Ahmed has also served on the OneJax board of directors for more than three years, where he's worked to suppress the public's post-Sept. 11 anxiety toward Muslims.

"Being selfish, I can't believe he's going to be gone," said Bobbie O'Connor, executive director of OneJax. "But he's really deserving of the award and has such a strong commitment to the community."

Ahmed plans to use his experience as a motivational tool and generate interest from his students in foreign culture and economics.

He is also planning a study-abroad trip to Egypt for finance students this March. And whether in America or across seas, Ahmed's students said there's no professor they would rather learn balance sheets and market indexes from.

"His lectures are so thought-provoking," UNF graduate student James Fugard said after one of Ahmed's classes. "His courses are definitely a challenge, but you come out learning a lot."

Amanda Mullins said she takes Ahmed's courses every opportunity she has. "He makes sure you know your stuff and can apply it in the real world," Mullins said. "His style definitely make concepts easy to understand."

Can Iran be Precursor to Major Changes in the Muslim World?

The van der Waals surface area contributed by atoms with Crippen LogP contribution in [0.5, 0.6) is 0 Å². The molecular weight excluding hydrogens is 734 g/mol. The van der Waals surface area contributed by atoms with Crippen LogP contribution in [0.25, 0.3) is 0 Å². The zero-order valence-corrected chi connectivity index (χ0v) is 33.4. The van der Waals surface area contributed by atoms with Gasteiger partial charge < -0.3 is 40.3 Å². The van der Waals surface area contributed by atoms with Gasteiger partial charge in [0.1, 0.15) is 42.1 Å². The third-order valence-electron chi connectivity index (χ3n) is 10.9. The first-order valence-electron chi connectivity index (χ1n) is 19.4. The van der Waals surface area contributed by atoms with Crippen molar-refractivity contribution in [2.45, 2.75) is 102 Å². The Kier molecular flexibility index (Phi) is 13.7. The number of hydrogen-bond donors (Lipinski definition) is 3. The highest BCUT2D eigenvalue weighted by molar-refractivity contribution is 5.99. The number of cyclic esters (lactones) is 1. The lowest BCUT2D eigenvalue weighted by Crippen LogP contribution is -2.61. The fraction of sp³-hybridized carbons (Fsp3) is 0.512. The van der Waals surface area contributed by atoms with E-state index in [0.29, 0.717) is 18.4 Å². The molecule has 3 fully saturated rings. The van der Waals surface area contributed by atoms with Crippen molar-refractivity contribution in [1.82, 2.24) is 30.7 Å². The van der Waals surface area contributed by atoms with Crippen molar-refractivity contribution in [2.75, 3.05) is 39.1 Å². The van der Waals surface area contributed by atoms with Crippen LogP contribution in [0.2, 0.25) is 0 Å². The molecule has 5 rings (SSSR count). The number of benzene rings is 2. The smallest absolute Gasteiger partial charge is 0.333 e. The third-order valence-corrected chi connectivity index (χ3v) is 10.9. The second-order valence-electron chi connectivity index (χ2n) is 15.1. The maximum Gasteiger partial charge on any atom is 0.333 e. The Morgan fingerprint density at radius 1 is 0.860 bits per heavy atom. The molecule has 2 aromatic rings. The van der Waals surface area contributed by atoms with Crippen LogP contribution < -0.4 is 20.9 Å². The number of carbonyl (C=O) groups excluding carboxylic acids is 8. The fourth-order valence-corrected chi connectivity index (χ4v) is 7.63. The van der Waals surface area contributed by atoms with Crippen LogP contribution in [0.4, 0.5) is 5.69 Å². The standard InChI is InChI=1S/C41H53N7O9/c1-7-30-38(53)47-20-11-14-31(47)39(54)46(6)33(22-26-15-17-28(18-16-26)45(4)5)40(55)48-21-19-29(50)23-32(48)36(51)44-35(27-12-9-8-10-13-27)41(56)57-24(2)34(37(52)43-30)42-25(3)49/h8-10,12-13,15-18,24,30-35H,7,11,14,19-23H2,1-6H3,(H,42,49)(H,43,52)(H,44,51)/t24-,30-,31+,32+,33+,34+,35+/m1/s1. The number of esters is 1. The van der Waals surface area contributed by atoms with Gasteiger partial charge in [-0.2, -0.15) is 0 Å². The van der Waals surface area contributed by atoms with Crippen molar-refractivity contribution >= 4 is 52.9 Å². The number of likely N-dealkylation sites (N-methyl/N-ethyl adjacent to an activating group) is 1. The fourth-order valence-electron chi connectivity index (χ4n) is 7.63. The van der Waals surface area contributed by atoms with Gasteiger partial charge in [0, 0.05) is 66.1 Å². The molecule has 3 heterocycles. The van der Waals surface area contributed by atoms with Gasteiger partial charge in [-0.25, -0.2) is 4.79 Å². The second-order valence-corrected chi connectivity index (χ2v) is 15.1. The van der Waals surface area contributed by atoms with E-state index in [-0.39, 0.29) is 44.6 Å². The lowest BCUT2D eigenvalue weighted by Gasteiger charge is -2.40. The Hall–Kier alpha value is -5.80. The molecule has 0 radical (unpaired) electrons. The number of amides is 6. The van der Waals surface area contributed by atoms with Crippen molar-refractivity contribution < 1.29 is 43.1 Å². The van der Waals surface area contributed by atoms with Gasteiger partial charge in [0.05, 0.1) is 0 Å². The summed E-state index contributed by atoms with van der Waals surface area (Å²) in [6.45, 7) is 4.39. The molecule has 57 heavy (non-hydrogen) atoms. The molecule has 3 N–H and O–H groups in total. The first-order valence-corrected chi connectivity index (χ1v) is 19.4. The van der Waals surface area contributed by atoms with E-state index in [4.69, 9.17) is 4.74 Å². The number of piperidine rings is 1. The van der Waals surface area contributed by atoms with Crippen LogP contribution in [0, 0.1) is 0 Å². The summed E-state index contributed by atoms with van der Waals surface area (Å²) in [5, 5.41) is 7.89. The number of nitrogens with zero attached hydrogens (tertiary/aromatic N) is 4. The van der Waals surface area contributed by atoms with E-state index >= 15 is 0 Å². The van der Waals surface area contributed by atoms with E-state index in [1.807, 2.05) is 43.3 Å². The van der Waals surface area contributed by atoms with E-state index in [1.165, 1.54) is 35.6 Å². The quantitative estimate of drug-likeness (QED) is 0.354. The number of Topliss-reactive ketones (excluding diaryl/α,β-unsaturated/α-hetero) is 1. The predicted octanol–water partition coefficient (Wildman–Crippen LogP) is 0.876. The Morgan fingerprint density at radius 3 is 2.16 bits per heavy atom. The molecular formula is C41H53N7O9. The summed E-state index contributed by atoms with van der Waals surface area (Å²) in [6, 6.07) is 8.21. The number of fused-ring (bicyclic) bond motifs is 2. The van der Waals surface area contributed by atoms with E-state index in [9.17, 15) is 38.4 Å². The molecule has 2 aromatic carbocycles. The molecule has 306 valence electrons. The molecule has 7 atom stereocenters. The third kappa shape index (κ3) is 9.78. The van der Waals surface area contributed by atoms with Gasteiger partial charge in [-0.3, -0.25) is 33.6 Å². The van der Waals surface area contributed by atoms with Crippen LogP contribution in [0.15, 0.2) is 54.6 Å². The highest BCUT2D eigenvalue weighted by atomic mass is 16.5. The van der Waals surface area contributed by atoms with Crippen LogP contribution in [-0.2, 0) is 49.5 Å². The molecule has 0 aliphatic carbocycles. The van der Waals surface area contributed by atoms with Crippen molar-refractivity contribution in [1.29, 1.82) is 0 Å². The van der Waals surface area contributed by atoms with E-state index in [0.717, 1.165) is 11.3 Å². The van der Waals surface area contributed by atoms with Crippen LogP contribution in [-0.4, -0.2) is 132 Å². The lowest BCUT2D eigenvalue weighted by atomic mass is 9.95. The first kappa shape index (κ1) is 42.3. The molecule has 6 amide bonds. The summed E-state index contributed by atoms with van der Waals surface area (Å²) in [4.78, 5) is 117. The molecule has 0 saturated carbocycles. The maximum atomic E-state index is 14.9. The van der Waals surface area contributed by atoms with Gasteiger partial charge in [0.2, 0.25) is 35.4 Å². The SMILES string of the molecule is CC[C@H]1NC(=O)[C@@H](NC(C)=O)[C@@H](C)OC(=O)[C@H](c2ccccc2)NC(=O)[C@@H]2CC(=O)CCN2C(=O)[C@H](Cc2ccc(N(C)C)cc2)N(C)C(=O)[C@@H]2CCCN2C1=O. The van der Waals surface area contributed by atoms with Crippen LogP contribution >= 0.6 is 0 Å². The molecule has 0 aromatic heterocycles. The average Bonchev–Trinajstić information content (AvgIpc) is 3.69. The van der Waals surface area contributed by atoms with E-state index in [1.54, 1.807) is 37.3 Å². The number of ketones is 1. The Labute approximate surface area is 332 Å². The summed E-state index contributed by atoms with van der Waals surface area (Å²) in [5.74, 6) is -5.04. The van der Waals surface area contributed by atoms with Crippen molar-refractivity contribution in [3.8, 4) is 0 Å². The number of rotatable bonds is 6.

Published in Huffington Post.

In Cairo, a U.S. President owned up to a well known fact that in 1953 the United States played a role in overthrowing Mohammad Mosaddeq, the then democratically elected leader of Iran. Over half a century later, following the botched 2009 Presidential elections in Iran, it is no longer America denying Iranians the right to be represented by popular choice. It is no longer America playing puppeteer. Ironically, the ones pulling the strings are those who have most vociferously decried America’s ungodly interference in their region.

It is hard to prognosticate how events will unfold in Iran. Will there be any spillover effects in the rest of the Muslim world? Although, change has not yet fully blossomed, the atmosphere is pregnant with expectations. The battle for the future of Iran is emblematic of the broader struggle across many Muslim majority societies. At the core lies two questions, will democracy finally gain a firm foothold and what role will religion play in their political future?